Ron Bridges, Account Manager for Sulzer, looks at the choices operators face when the warranty period expires on their generators.
Over the past decades, the number of wind turbine installations has continued to increase as the need for renewable energy sources has grown and so too has the need for their maintenance. Specialist service providers are needed to make sure that the turbines keep turning and generate electricity.
Since wind turbines were first commissioned on an industrial scale, the technology and design of the components has progressed rapidly, enabling units over 1 MW to be installed with an expected working life of around 20 years.
Planning for warranty expiration
Wind turbine manufacturers usually offer a warranty period of five to ten years, where the original equipment manufacturer (OEM) has a contract with the owners to deliver maintenance and repair projects. When this expires, owners are able to seek out more cost-effective suppliers, but any savings must not be at the expense of quality or expertise.
Wind turbines built by the same OEM will contain many common components from the same manufacturers, but this is not always the case when it comes to the generator. Very often, two identical models of wind turbine will contain generators from different suppliers, which can make maintenance programs more complex.
Such a specialist field requires considerable expertise to be able to handle the numerous designs and offer upgrades that can improve reliability and efficiency. Sulzer has extensive experience in generator maintenance and repair, with many specialist engineers involved in the wind turbine industry. This expertise covers all manufacturers of generators, and the processes used to deliver a timely repair have been honed over many years.
Once a generator has arrived at the service centre, it is important to establish the technical details of the machine and carry out a series of initial tests and discover the precise condition of the generator. These are followed by the tear-down and visual inspection, which offer additional information on the work that needs to be carried out.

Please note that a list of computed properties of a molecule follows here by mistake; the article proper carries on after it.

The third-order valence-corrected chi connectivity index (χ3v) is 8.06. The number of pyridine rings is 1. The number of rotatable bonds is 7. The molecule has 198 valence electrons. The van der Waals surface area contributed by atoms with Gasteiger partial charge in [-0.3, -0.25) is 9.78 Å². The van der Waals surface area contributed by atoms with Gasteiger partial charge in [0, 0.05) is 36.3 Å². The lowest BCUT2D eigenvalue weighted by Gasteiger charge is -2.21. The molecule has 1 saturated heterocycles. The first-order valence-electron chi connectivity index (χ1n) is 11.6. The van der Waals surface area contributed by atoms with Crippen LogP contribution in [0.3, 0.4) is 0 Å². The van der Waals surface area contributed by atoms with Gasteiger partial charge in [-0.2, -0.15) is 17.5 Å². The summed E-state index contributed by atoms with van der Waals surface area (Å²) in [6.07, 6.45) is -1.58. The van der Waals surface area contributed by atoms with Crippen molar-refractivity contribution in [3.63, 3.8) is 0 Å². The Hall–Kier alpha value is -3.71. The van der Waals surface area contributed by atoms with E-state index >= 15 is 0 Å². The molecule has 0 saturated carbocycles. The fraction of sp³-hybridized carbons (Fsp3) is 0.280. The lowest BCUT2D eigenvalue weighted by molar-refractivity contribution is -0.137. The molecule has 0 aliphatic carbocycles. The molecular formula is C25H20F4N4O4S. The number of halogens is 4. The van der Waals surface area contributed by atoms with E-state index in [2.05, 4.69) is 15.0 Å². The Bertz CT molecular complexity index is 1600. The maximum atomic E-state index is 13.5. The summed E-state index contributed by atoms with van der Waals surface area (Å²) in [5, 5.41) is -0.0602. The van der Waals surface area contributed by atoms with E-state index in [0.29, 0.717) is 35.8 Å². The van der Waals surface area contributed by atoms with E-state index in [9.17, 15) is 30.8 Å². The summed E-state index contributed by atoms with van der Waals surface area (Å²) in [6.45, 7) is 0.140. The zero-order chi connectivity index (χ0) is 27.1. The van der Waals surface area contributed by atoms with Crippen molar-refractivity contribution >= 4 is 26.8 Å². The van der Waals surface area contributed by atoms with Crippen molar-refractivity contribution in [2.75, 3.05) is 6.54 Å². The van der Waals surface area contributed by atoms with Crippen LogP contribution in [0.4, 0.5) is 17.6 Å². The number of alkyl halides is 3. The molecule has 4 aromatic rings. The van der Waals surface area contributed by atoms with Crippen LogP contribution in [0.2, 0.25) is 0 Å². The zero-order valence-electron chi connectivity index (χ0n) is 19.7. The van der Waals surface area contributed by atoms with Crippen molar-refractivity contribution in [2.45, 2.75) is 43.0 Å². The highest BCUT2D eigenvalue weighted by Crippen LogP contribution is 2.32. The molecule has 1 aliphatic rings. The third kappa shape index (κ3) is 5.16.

From here, the reliability and availability of the turbine will be determined. The choice of materials used to rewind a generator and the way in which they are installed can make all the difference between uninterrupted service for two years or ten years.
Modern insulation technology used in generator windings allows for thinner layers which can withstand greater dielectric stress and higher temperatures, which also allows more space for copper within the same slot area. This reduces the resistance of the stator winding, which runs cooler, allowing an increase in output.
Most operators will hold at least one generator as a spare unit so that it can be installed at the same time the faulty component is removed from the nacelle. This optimises repair times and minimises costs by only requiring the specialist crane to be on site for one day.
However, the storage of generators needs some special attention if these vital pieces of equipment are going to remain serviceable. Sulzer recommends that the generators are kept in a climate-controlled atmosphere that minimises moisture content and temperature fluctuations. It also suggests that the drive shafts are turned at least once a month to prevent bearings and seals ‘taking a set’.
If a spare component is not available, the time in the workshop becomes critical because every hour is lost generating time and this can be a significant loss. This is in addition to the extra crane costs that will be incurred due to the lifting equipment needing to return to site to install the repaired generator.
Minimising repair times
Depending on the make of the generator, Sulzer can turnaround a repair in just two weeks, but some designs are more complicated than others, so this time can extend in some cases. By using the latest CAD software, new bars or coils can be precisely formed to ensure an exact fit in the stator slot, making the installation process more efficient.
By using comprehensive testing techniques, the reliability of the new coils and the repair as a whole can be guaranteed. Testing at full voltage, with both the rotor and the stator being tested for insulation resistance as well as partial discharge provides evidence of the build quality of the project.
Preserving the reliability of a wind turbine is essential for keeping it operational and cost effective. By working to prevent potential failures, condition monitoring and repair work can be planned ahead of time, ensuring that any downtime is minimised.
Read the article online at: https://www.energyglobal.com/wind/26072019/extending-wind-turbine-reliability/